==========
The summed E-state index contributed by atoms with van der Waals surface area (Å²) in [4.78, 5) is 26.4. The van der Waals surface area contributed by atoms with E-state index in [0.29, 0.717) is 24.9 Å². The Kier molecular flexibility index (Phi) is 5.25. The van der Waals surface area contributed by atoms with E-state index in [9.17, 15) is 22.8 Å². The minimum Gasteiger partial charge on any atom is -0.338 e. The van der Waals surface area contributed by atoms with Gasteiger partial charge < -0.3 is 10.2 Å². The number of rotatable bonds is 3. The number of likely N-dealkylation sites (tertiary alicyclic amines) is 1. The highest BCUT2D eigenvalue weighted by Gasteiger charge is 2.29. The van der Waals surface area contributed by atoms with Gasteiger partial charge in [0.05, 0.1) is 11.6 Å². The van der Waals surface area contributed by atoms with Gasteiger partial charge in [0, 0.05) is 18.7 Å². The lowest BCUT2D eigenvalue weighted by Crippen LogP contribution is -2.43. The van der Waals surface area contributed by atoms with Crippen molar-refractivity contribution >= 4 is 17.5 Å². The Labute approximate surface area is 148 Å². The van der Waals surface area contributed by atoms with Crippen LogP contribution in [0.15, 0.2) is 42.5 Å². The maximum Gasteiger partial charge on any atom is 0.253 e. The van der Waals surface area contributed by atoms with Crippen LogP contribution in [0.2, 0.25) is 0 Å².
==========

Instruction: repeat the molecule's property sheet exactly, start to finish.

The summed E-state index contributed by atoms with van der Waals surface area (Å²) in [4.78, 5) is 26.4. The van der Waals surface area contributed by atoms with E-state index in [0.29, 0.717) is 24.9 Å². The Kier molecular flexibility index (Phi) is 5.25. The van der Waals surface area contributed by atoms with E-state index in [9.17, 15) is 22.8 Å². The minimum Gasteiger partial charge on any atom is -0.338 e. The van der Waals surface area contributed by atoms with Gasteiger partial charge < -0.3 is 10.2 Å². The number of rotatable bonds is 3. The number of likely N-dealkylation sites (tertiary alicyclic amines) is 1. The highest BCUT2D eigenvalue weighted by Gasteiger charge is 2.29. The van der Waals surface area contributed by atoms with Gasteiger partial charge in [0.05, 0.1) is 11.6 Å². The van der Waals surface area contributed by atoms with Gasteiger partial charge in [0, 0.05) is 18.7 Å². The lowest BCUT2D eigenvalue weighted by Crippen LogP contribution is -2.43. The van der Waals surface area contributed by atoms with Crippen molar-refractivity contribution >= 4 is 17.5 Å². The Labute approximate surface area is 148 Å². The van der Waals surface area contributed by atoms with Crippen LogP contribution in [0.15, 0.2) is 42.5 Å². The maximum Gasteiger partial charge on any atom is 0.253 e. The van der Waals surface area contributed by atoms with Crippen LogP contribution in [0.2, 0.25) is 0 Å².